Feature Article - January 2011
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Maintenance Series: Sports Turf

Toughen Up Your Turf

By Dawn Klingensmith

One such treatment is an anti-static spray for player comfort. Synthetic turf fields produce static, but it's controllable.

Like natural turf, synthetic turf occasionally requires topdressing on areas that have lost crumb rubber.

Like their natural counterparts, synthetic sport fields are also subject to wear patterns, which careful maintenance can slow or prevent.

For example, "Wear and tear is an issue in the lacrosse goalie areas because a lacrosse goalie is constantly in the circle during all practice and competition," Maynard said. "So this area is the first to wear out and typically has the lowest level of infill on the field.

"The best way to prolong the turf as a whole is to use the entire space on the field by changing up your drills to encompass the entire field. Lacrosse goals, baseball running paths and pitcher's mounds usually need to be replaced before the entire field is removed."

Carefully maintained synthetic turf may provide 10 to 15 years of playability. It certainly won't last forever, no matter how diligent a turf manager tries to be.

It is highly recommended that synthetic turf sport fields undergo G Max testing because the hardness or softness of the surface affects player safety and field owner liability. G Max testing measures the shock absorption of sports surfaces. Test results indicate how much shock an athlete absorbs on impact with the field. The higher the G Max value, the harder the field, which can pose a threat to players.

G Max values rise in accordance with high usage, compaction and infill segregation. Grooming and top dressing can go a long way toward keeping G Max values within the optimal range. It is recommended that fields be tested by a service provider that is in compliance with ASTM standards.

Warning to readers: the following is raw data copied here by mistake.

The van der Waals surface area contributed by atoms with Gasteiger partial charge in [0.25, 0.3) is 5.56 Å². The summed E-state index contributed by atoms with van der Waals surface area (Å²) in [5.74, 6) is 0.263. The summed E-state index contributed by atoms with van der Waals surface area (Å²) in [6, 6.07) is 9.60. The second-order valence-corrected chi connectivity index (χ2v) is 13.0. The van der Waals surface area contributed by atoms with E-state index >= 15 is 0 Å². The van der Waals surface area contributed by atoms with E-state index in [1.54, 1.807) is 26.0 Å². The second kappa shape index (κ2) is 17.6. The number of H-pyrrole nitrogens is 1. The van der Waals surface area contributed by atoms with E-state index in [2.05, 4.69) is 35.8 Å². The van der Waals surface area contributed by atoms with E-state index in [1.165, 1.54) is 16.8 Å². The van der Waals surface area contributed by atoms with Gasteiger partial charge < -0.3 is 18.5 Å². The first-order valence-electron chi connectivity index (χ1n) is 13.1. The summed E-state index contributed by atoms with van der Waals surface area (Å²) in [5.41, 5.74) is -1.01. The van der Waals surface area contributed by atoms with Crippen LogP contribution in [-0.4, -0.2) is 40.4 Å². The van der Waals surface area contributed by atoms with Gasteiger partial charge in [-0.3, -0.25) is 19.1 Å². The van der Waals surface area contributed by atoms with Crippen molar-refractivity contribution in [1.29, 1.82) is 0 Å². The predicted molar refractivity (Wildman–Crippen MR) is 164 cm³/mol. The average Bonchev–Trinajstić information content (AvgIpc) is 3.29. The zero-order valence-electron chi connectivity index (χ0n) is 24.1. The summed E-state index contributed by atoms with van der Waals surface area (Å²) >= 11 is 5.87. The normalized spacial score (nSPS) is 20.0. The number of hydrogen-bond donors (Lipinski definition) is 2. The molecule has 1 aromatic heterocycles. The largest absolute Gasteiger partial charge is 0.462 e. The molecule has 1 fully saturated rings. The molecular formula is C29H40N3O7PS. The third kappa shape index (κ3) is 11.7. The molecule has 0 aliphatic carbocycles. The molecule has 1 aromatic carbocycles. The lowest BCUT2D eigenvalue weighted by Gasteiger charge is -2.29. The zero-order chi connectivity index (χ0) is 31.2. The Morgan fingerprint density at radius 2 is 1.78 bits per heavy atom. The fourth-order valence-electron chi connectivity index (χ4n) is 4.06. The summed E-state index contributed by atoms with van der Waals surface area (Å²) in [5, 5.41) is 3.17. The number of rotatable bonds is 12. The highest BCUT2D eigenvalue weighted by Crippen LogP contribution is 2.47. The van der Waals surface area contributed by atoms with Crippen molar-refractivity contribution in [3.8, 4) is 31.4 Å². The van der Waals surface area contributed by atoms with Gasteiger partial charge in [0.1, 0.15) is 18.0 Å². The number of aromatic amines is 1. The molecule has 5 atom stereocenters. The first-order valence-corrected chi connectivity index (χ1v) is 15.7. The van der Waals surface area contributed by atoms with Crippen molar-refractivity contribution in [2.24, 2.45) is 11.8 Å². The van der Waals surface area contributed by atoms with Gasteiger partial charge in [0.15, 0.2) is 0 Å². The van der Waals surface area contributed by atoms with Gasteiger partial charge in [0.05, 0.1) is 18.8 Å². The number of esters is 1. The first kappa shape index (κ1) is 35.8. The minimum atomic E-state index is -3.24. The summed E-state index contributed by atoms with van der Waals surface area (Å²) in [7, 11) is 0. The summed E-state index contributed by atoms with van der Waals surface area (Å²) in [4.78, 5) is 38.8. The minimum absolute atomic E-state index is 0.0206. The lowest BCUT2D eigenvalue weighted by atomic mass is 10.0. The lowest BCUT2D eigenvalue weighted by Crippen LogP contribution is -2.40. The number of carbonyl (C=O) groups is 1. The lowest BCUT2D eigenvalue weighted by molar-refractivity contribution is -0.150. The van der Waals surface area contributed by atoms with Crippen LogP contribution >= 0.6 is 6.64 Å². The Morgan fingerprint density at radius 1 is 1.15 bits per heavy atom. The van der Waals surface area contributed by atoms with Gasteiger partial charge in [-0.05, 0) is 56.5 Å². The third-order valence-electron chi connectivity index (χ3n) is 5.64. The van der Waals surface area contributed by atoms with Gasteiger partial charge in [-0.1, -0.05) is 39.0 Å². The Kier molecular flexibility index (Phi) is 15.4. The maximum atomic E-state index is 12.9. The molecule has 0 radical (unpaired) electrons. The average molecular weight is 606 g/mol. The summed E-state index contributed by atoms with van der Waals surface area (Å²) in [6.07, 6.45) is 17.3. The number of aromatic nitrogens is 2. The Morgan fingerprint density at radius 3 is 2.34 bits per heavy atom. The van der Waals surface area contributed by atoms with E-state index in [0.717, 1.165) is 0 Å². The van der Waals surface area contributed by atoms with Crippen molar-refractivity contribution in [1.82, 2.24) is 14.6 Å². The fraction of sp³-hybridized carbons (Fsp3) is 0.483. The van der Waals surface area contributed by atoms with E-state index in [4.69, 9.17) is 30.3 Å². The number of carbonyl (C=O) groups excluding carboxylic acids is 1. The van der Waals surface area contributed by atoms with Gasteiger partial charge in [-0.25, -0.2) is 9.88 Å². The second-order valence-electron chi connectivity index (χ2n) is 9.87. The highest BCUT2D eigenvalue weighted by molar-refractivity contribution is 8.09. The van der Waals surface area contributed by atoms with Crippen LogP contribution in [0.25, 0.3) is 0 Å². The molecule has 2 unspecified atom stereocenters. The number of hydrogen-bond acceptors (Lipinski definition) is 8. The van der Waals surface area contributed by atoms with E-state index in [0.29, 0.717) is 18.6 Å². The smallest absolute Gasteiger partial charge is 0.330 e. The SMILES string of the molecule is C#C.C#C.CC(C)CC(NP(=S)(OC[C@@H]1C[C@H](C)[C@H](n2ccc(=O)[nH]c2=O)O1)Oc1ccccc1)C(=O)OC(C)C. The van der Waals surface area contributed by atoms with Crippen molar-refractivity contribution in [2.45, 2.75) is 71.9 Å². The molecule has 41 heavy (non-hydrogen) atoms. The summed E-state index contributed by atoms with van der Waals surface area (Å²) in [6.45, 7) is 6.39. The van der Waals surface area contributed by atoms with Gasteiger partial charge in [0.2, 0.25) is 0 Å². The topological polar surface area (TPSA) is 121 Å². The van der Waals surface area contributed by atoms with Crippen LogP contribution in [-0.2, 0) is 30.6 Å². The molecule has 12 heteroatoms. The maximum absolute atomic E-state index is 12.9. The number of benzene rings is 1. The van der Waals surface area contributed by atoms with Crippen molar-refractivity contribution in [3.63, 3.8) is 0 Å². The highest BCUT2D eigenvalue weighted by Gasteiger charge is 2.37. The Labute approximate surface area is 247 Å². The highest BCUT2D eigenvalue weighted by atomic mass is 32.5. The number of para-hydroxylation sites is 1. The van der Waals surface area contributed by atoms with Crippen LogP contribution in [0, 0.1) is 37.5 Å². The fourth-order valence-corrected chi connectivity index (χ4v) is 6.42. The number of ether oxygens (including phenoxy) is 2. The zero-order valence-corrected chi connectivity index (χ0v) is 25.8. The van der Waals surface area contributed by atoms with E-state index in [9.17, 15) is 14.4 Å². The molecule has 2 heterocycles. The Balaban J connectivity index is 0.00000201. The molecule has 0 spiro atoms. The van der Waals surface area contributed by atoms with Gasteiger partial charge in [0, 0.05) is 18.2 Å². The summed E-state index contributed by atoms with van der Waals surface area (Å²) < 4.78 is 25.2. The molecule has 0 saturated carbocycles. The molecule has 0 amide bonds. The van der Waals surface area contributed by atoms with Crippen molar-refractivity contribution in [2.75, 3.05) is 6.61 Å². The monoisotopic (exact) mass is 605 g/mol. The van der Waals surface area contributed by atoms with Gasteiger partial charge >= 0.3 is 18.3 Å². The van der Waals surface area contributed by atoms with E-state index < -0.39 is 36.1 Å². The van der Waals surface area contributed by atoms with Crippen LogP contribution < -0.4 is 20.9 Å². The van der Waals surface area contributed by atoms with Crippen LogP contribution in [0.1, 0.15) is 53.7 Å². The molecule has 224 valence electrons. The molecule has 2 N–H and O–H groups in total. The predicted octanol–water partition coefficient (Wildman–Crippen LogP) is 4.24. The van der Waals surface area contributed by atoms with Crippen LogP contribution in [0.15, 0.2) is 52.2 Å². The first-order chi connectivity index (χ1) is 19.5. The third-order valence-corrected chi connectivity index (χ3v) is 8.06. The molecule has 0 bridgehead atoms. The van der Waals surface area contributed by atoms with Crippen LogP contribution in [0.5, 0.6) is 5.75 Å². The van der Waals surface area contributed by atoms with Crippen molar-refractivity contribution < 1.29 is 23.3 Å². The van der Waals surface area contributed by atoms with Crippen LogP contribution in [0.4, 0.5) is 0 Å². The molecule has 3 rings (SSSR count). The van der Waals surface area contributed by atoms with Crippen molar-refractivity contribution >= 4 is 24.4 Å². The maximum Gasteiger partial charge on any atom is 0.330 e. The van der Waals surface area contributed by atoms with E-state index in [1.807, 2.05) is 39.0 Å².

Other reasons for G Max testing are to make certain the turf is performing in accordance with the manufacturer's standards and warranty and to detect potential problems before they become critical.

G Max testing also provides owners with written documentation of a field's condition, which is a valuable asset if faced with litigation.

Whether a field is natural or synthetic, one of the trustiest maintenance tools for the turf manager is communication. "One of the biggest things I find helpful is networking with peers and staying educated about the latest advances. Professional associations are a big help," Pinsonneault said.

As previously discussed, communication along with cooperation and coordination must occur among turf managers, program directors, coaches, players and even the general public. But though this team approach serves a turf manager well, a "home field" mentality does not. However fierce the rivalry is between sports teams, "Call your peers in neighboring towns and find out how they're doing things," Pinsonneault suggested.

After all, in the event of a turf disease outbreak, a drought or some other challenge, you will all be squaring off against a shared opponent.

Editor's Note

Welcome to the first installment in our Maintenance Series. We will regularly bring you information on keeping your facilities performing at their optimum, from sports fields to playgrounds, and pools to parks.

Do you have a driving facility maintenance need? Let us know about it at editor@recmanagement.com.